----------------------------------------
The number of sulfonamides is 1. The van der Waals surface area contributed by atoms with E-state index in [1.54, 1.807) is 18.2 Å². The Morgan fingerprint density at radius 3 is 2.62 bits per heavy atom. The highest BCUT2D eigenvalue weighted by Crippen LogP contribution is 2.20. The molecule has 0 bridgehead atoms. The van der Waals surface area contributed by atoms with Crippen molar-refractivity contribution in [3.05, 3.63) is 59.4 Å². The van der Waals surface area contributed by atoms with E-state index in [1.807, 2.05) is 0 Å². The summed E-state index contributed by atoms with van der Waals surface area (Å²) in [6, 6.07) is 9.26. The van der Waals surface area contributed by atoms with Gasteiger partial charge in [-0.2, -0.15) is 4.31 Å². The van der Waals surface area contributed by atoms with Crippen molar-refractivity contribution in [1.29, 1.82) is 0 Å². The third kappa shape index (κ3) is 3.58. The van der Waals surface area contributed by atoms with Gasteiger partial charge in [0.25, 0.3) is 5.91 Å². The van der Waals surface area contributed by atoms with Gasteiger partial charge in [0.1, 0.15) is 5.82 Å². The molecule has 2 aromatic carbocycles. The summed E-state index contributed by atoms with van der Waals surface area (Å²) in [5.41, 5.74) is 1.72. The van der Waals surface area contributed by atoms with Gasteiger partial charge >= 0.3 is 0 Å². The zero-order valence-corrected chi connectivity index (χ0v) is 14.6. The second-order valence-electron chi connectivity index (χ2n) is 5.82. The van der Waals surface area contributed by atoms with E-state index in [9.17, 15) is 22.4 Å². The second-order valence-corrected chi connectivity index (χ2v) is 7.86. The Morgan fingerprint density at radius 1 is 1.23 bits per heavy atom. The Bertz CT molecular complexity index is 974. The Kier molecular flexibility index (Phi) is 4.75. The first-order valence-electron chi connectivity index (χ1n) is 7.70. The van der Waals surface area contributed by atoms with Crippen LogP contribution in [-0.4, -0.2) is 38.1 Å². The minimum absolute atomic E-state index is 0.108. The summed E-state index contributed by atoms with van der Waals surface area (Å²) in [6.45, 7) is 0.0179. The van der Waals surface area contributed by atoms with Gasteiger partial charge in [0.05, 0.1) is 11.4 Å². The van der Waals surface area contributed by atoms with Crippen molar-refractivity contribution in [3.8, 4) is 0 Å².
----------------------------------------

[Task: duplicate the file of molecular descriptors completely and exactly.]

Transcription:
The number of sulfonamides is 1. The van der Waals surface area contributed by atoms with E-state index in [1.54, 1.807) is 18.2 Å². The Morgan fingerprint density at radius 3 is 2.62 bits per heavy atom. The highest BCUT2D eigenvalue weighted by Crippen LogP contribution is 2.20. The molecule has 0 bridgehead atoms. The van der Waals surface area contributed by atoms with Crippen molar-refractivity contribution in [3.05, 3.63) is 59.4 Å². The van der Waals surface area contributed by atoms with E-state index in [1.807, 2.05) is 0 Å². The summed E-state index contributed by atoms with van der Waals surface area (Å²) in [6, 6.07) is 9.26. The van der Waals surface area contributed by atoms with Gasteiger partial charge in [-0.2, -0.15) is 4.31 Å². The van der Waals surface area contributed by atoms with Crippen molar-refractivity contribution in [1.29, 1.82) is 0 Å². The third kappa shape index (κ3) is 3.58. The van der Waals surface area contributed by atoms with Gasteiger partial charge in [0.25, 0.3) is 5.91 Å². The van der Waals surface area contributed by atoms with Gasteiger partial charge in [0.1, 0.15) is 5.82 Å². The molecule has 2 aromatic carbocycles. The summed E-state index contributed by atoms with van der Waals surface area (Å²) in [5.41, 5.74) is 1.72. The van der Waals surface area contributed by atoms with Gasteiger partial charge >= 0.3 is 0 Å². The zero-order valence-corrected chi connectivity index (χ0v) is 14.6. The second-order valence-electron chi connectivity index (χ2n) is 5.82. The van der Waals surface area contributed by atoms with E-state index in [9.17, 15) is 22.4 Å². The second-order valence-corrected chi connectivity index (χ2v) is 7.86. The Morgan fingerprint density at radius 1 is 1.23 bits per heavy atom. The Bertz CT molecular complexity index is 974. The Kier molecular flexibility index (Phi) is 4.75. The first-order valence-electron chi connectivity index (χ1n) is 7.70. The van der Waals surface area contributed by atoms with Crippen LogP contribution in [-0.4, -0.2) is 38.1 Å². The minimum absolute atomic E-state index is 0.108. The summed E-state index contributed by atoms with van der Waals surface area (Å²) in [6.45, 7) is 0.0179. The van der Waals surface area contributed by atoms with Gasteiger partial charge in [0.05, 0.1) is 11.4 Å². The van der Waals surface area contributed by atoms with Crippen molar-refractivity contribution in [3.8, 4) is 0 Å².